Appeal, No. 211, Jan. T., 1960, from decree of Court of Common Pleas of Lancaster County, No. 11 Equity Docket, page 330, in case of Ralph L. Kohr et al. v. Henry S. Weber, Jr. et al. Decree affirmed. September 30, 1960, reargument ordered limited to question of damages. Prior order confirmed.
William Fearen, with him Nissley, Cleckner & Fearen, for appellants.
F. Lyman Windolph, with him Richard M. Martin, and Windolph, Burkholder & Hartman, for appellees.
Before Jones, C.j., Bell, Musmanno, Jones, Cohen, and Eagen,, JJ. Reargued November 17, 1960. Before Jones, C.j., Bell, Musmanno, Jones, Cohen, Bok and Eagen, JJ.
OPINION BY MR. JUSTICE MUSMANNO.
Henry S. Weber, Jr., owns in Manor Township, Lancaster County, a piece of land equipped with facilities for an airport and a race track, the latter consisting of a macadam strip approximately 3,000 feet long and wide enough to accommodate two racing automobiles or four motorcycles. The track is known as a "drag strip". On Saturday nights, as well as on Fridays when a holiday falls on either Friday or Saturday, races are run on the "drag strip" from 6 p.m., until midnight. Occasionally the races are in operation as late as 2 a.m. Sunday. The loud noises, glaring illumination, and swirling dust clouds which inevitably accompany an operation of this character caused such annoyance and discomfort to residents of the area that sixteen of them applied to the Court of Common Pleas of Lancaster County for an injunction against Weber and the operator of the race track, Garden Spot Airpark, Inc.
Two of the plaintiffs are Ralph L. Kohr and Elizabeth B. Kohr who own a ranch house in the neighborhood of the race track. The ranch house contained some 1100 chinchillas valued from $50,000 to $60,000. The Kohrs averred that the chinchillas suffered from the noises emanating from the race track. Being sensitive animals they became exceedingly nervous in the presence of violent sound and chewed at their fur in some inexplicable attitude of defense. Once a chinchilla resorts to fur-chewing, the habit becomes unbreakable and, as a consequence, the animal becomes worthless for breeding and pelting purposes, and must be destroyed. The Kohrs asked for money damages for the chinchillas they lost.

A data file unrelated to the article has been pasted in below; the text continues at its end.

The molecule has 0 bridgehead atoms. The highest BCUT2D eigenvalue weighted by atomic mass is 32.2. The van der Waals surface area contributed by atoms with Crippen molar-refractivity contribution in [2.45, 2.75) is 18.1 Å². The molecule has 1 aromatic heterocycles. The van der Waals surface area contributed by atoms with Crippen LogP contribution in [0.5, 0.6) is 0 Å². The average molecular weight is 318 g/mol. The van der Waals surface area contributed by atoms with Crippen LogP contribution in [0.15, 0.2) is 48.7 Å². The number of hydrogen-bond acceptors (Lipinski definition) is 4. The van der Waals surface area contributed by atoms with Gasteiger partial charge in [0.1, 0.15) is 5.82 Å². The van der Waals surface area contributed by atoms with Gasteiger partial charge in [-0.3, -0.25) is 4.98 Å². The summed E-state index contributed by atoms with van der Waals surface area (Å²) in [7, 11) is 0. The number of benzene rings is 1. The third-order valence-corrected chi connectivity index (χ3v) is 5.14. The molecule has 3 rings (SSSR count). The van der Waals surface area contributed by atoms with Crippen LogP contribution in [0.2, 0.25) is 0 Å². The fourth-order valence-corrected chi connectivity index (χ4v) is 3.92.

After answer duly filed, the cause came on for a hearing, and the chancellor granted the injunction prayed for. In addition, damages were awarded to the Kohrs in the amount of $9,361.
Henry S. Weber, Jr., and Garden Spot Airpark, Inc. have appealed. They argue that the "drag strip" did not constitute an unreasonable interference with the enjoyment of residential property because the area surrounding the "drag strip" is principally agricultural, that there are other commercial enterprises in the immediate vicinity, that the races are held only one evening a week during less than half a year, and that the defendants have $118,000 invested in a lawful business which is not a nuisance per se.
The chancellor did not find the drag strip operation to be a nuisance per se, but a nuisance in fact. The record amply justifies this conclusion. Even assuming that the involved area is principally agricultural, this does not take away from the landowner his right to the natural use and enjoyment of his property. A person who buys residential property in the country because he expects to find the peace and serenity missing in
urban centers may have a greater claim than the urbanite to protection from abnormal noises which disturb his rest, ruin his rest, and deprive him of the tranquillity ...